As an accountant, you may want to get involved in forensic accounting to keep current in your field, learn new skills, and attract new clients to help you through seasonal slowdowns. Alternatively, this ever-evolving occupation could very well become the primary focus of your practice.
What is Forensic Accounting?
Forensic accounting is a specialized field within the accounting industry that primarily deals with financial crimes and litigation. While an internal auditor reviews policies, procedures, and transactions, a forensic accountant tracks individual cases and pursues questionable transactions from their origins to final destinations.
Forensic accountants have traditionally pursued financial crimes such as theft, embezzlement, money laundering and racketeering and transactions involving kickbacks. Advancements in technology and electronic currency, though, have opened the door to entirely new types of crimes, and the field is expanding. The forensic accountant of today must investigate additional crimes such as data skimming, security breaches and cyber theft.
How to Become a Forensic Accountant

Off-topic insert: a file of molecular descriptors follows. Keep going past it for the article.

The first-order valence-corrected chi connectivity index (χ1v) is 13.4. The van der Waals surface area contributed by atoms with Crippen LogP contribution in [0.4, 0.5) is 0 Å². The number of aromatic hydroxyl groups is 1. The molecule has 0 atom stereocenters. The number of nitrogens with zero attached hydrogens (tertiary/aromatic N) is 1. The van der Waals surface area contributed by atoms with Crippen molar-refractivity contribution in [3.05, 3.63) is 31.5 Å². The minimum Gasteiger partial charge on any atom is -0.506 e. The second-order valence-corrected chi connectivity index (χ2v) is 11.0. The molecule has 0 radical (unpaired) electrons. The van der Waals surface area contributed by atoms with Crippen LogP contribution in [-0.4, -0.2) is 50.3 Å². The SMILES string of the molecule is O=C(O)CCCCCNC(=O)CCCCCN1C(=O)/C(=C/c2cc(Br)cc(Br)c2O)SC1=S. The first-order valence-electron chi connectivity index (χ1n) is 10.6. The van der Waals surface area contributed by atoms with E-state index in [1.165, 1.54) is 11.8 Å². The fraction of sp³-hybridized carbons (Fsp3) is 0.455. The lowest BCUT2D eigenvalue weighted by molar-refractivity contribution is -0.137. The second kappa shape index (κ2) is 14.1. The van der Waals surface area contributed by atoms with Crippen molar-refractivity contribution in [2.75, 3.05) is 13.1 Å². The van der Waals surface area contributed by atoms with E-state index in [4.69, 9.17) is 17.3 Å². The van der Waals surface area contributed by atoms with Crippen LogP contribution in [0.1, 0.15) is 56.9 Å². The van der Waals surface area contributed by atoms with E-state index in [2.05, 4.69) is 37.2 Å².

Some colleges and universities offer graduate or postgraduate degree programs in forensic accounting, such as the two-year Master of Forensic Accounting (MFAcc) degree program offered by the University of Toronto at Mississauga. Some accounting organizations offer certificate programs, and Chartered Public Accountants Canada offers an intensive Certified in Financial Forensics (CFF) credential program that requires a combination of coursework and work experience to complete.
The Average Salary of Forensic Accountants
After gaining your certification or degree, you can choose to set up your own practice, work for a company, or work for the government at either the commonwealth or the provincial level. As of 2017, the average annual salary for a government-employed forensic accountant was between $95,000 to $103,000. As the field expands with the increase in cybercrimes, forensic accounting offers terrific growth opportunities to current and future accountants.
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